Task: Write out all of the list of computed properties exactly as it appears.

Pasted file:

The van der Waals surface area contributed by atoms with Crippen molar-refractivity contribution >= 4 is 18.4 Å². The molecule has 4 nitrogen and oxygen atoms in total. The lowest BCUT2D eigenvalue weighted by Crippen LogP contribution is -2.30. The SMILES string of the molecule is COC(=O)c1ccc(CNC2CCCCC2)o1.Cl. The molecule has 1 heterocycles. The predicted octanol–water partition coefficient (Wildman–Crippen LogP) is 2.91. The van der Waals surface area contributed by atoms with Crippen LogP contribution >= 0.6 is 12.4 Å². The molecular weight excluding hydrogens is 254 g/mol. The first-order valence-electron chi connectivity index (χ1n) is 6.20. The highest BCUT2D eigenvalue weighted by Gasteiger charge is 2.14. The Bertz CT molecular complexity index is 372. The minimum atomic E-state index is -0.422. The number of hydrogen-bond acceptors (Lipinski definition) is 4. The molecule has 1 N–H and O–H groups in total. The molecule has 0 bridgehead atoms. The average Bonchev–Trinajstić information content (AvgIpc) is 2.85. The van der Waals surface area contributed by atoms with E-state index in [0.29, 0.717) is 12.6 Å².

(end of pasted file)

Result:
The van der Waals surface area contributed by atoms with Crippen molar-refractivity contribution >= 4 is 18.4 Å². The molecule has 4 nitrogen and oxygen atoms in total. The lowest BCUT2D eigenvalue weighted by Crippen LogP contribution is -2.30. The SMILES string of the molecule is COC(=O)c1ccc(CNC2CCCCC2)o1.Cl. The molecule has 1 heterocycles. The predicted octanol–water partition coefficient (Wildman–Crippen LogP) is 2.91. The van der Waals surface area contributed by atoms with Crippen LogP contribution >= 0.6 is 12.4 Å². The molecular weight excluding hydrogens is 254 g/mol. The first-order valence-electron chi connectivity index (χ1n) is 6.20. The highest BCUT2D eigenvalue weighted by Gasteiger charge is 2.14. The Bertz CT molecular complexity index is 372. The minimum atomic E-state index is -0.422. The number of hydrogen-bond acceptors (Lipinski definition) is 4. The molecule has 1 N–H and O–H groups in total. The molecule has 0 bridgehead atoms. The average Bonchev–Trinajstić information content (AvgIpc) is 2.85. The van der Waals surface area contributed by atoms with E-state index in [0.29, 0.717) is 12.6 Å².